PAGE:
When Can Private Entities Censor Speech?

The Atlantic’s Garrett Epps writes about the First Amendment’s ability to protect Americans from censorship. The Supreme Court of Georgia recently ruled that a parishioner could not be convicted of threatening the pastor of 12Stone church, after the churchgoer raised his middle finger at him. Epps compares the 12Stone case to NFL protests, in which players are kneeling during the anthem. Columbia Law Professor Tim Wu said, “It has been a signature move of this administration – to order this or that private entity to fire someone for their speech, or begin [to] enforce the President’s preferred speech rules, etc. It is sort of outsourcing censorship, or censorship by proxy and I think it has begun to reach constitutional concern.”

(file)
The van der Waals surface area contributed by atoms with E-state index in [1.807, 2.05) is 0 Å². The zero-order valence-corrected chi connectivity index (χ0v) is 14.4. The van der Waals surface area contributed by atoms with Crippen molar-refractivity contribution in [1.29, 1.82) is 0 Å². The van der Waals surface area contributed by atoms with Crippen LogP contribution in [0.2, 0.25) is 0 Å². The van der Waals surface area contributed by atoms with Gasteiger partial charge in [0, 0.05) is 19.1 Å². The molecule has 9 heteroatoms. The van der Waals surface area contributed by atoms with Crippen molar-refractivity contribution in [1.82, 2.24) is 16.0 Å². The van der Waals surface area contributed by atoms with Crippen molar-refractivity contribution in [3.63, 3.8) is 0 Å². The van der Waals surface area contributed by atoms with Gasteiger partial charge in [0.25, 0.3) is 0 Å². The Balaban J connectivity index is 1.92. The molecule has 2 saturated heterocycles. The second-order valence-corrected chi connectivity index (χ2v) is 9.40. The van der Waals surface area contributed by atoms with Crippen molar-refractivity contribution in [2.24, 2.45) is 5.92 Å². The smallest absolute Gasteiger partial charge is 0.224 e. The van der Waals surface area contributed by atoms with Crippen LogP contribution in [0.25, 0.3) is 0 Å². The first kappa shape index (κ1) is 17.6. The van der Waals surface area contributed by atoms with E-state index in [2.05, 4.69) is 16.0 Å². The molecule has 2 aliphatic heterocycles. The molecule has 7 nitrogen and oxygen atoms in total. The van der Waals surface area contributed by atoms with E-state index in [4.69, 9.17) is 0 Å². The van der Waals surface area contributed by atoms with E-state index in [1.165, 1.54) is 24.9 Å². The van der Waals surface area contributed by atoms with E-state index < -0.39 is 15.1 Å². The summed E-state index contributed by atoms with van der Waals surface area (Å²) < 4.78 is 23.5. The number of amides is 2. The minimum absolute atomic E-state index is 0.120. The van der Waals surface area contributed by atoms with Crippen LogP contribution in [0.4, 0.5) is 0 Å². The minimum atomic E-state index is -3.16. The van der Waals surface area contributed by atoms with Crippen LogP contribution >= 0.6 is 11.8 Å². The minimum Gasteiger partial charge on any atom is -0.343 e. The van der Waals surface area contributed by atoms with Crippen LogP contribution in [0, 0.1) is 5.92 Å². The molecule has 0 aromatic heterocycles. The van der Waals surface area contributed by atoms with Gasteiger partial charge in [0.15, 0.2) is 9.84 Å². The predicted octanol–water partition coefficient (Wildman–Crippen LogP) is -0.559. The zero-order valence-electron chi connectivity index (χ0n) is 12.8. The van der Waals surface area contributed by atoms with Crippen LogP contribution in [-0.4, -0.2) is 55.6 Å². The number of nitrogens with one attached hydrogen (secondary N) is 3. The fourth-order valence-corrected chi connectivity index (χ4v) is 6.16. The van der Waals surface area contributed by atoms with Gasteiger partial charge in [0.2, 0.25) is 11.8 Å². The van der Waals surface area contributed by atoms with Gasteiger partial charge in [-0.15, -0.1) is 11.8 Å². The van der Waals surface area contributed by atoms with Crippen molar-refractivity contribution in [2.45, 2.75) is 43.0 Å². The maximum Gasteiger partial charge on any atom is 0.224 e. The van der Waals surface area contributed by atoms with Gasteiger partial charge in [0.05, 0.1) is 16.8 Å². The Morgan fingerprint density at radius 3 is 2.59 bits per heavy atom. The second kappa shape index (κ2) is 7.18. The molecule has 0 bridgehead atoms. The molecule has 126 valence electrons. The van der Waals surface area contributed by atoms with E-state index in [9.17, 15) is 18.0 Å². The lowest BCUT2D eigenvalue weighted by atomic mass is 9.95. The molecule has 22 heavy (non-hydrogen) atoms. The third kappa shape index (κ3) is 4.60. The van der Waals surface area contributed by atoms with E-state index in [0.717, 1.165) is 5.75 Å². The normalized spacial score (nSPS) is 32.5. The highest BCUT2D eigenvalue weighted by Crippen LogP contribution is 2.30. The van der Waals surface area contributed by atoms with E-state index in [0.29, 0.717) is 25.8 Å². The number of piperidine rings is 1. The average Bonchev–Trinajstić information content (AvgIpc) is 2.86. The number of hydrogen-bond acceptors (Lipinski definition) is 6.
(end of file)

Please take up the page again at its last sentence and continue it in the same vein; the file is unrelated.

Read at The Atlantic

© 2011 Religion & Politics